Melk Abbey was resurrected through the tireless efforts of Abbot Berthold Dietmayr with his team of architects Joseph Munggenast and Jakob Prandtauer. Between 1702 -1736 they worked hard to build a sacred palace upon the medieval monastery foundations. Other craftsmen and artists involved in the restoration of Melk Abbey include Antonio Beduzzi, Johann Michael, Peter Widerin, Giuseppe Galli-Bibiena, Paul Troger and Lorenzo Mattielli. With the sarcophagus on the left side of the alter containing the skeleton of St. Colomon, the remains of St. Benedict are apparently in the sarcophagus to the right side of the alter.
No sightseeing tour of Europe or the town of Melk would be complete without a day trip and walking tour to Melk Abbey. With stunning apricot hues, the baroque style architecture of Melk Abbey is picture post-card perfect. With red marble pilasters, stucco marble walls and a breathtaking ceiling fresco resembling Greek mythology inside the Marble Hall, the Melk Abbey is a must-visit destination. Featuring a library with over 16,000 volumes the main hall has a stunning spiral staircase leading to 12 library rooms with over 100,000 volumes. With volumes spanning different languages including English, Latin and Hebrew and topics including medicine, history and law many all the books in Melk Abbey have historical and cultural significance. This significant monastic library is said to have been the inspiration for Italian writer Umberto Eco's "The Name of the Rose".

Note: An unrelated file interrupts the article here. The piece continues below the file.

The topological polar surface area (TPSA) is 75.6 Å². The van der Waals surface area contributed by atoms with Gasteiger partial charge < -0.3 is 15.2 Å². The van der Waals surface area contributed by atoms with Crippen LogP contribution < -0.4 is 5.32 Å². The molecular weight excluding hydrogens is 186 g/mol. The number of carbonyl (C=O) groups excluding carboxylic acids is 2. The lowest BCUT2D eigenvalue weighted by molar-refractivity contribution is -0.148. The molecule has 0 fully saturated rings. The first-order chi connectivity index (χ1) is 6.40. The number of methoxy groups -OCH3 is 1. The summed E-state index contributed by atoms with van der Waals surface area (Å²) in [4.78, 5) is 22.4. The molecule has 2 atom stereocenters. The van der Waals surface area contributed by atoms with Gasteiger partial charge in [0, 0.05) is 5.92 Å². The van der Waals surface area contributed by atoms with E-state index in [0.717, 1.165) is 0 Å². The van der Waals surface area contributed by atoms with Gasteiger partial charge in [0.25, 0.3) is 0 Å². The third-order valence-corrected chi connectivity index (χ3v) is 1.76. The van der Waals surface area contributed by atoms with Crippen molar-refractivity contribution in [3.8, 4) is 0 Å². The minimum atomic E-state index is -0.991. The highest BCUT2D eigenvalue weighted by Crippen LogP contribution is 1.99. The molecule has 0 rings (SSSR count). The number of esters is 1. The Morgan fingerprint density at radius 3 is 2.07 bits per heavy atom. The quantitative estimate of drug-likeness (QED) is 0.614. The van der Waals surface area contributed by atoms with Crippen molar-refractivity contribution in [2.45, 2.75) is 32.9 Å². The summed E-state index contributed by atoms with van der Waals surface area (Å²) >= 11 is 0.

Rich in history Melk Abbey is today operating as a co-educational school with over 900 students enrolled.